The following points expand on the guiding principles:
Test discussion and post-test discussion. Appropriate test discussion and post-test discussion should be an integral part of all voluntary, mandatory and compulsory testing. People with antibody-positive results will need continuing support and information, which may involve referral to community agencies such as hepatitis C councils and drug user organisations. Home-based testing does not provide for appropriate test discussion and is not supported.
Informed consent. While informed consent should be obtained for all people seeking testing, particular care should be taken to obtain specific informed consent from marginalised groups. The process of obtaining that consent may need to take account of cultural and language barriers and matters associated with discrimination.
Confidentiality. If people who have been tested or are contemplating testing are to have confidence in the health system it is essential that adequate mechanisms exist to ensure the confidentiality of test results at all levels—clinical, data management, and the notification process. People who are considering testing are entitled to be told about how notification to health authorities of confirmed positive tests results occurs and the confidentiality safeguards that apply.
Access. People who have been at risk of exposure to hepatitis C infection should have ready access to testing. Where barriers to testing exist, especially for marginalised groups, special provisions may need to be made to facilitate access. Funding arrangements should be such that the cost of testing does not discourage people at risk of infection from being tested.
Anonymous testing. To facilitate access for people who might be reluctant to seek hepatitis C testing, free de-identified testing should be available from a number of health care settings in each jurisdiction.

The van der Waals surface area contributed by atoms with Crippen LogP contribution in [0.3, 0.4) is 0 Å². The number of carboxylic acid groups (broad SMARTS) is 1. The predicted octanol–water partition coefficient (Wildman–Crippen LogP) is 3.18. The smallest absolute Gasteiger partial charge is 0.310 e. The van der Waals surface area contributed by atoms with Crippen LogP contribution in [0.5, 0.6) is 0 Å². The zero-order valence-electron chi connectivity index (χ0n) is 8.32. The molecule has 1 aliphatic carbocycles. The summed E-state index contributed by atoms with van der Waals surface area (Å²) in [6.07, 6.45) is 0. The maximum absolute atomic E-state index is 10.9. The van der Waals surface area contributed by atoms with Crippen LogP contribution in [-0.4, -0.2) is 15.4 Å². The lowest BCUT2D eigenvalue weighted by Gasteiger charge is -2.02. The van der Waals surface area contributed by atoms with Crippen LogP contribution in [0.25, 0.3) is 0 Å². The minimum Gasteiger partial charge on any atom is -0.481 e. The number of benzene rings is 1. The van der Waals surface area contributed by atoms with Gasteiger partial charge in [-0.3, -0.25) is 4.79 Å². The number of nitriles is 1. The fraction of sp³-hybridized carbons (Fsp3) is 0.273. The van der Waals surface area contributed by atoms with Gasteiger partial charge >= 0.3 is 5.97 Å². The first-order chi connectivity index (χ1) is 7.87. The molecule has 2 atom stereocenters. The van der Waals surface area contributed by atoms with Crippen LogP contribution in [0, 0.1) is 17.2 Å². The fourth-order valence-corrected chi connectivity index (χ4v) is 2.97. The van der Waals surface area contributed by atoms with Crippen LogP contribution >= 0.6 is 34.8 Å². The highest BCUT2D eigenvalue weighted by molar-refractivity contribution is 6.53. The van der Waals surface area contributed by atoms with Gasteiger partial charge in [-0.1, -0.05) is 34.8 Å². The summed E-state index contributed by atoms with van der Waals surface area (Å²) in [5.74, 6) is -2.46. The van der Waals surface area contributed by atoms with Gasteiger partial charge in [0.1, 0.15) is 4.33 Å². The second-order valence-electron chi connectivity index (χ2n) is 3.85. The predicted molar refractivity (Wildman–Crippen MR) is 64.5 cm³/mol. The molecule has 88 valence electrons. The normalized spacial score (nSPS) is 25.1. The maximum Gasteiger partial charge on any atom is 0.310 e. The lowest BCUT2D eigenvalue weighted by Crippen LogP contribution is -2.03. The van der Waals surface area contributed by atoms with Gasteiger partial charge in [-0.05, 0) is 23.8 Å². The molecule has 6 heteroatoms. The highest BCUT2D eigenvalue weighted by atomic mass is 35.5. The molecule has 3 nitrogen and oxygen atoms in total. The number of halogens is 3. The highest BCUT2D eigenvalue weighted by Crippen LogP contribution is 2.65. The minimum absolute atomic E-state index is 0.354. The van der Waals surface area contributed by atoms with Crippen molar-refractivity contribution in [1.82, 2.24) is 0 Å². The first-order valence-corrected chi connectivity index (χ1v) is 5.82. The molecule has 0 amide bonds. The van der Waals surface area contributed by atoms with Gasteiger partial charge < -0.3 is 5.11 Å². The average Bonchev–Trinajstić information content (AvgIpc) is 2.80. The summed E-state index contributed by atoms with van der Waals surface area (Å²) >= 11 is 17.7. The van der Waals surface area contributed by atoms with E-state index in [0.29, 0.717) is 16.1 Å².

Health promotion. The benefits of testing should be maximised by using the opportunity to deliver health promotion messages aimed at minimising transmission and encouraging lifestyle modifications that may limit the adverse consequences of infection.
The primary health care context. The benefits of hepatitis C testing will be maximised when a patient’s other primary health care needs are taken into account. This applies particularly to people who inject illicit drugs, who may have complex health care needs and often experience discrimination by health care providers.
Monitoring and treatment. Continuous monitoring of their health status should be available to all people infected with hepatitis C, with assessment for treatment occurring in accordance with eligibility guidelines.
Regulation and quality assurance. Requirements for the registration and supply of hepatitis C test kits by the Therapeutic Goods Administration and for their use (this is discussed in Chapters 8 and 9) should be adhered to. Only TGA registered assays are to be used.
Cost-effectiveness. Testing should be carried out in a cost-effective manner.
Human rights. Testing practices must comply with federal and State or Territory anti-discrimination legislation and other relevant laws. This could mean that it is unlawful to require a person, on the basis of actual or imputed hepatitis C infection, to undergo a hepatitis C test as a pre-condition of any medical treatment or that it is unlawful to refuse, delay or defer treatment if the patient refuses the test.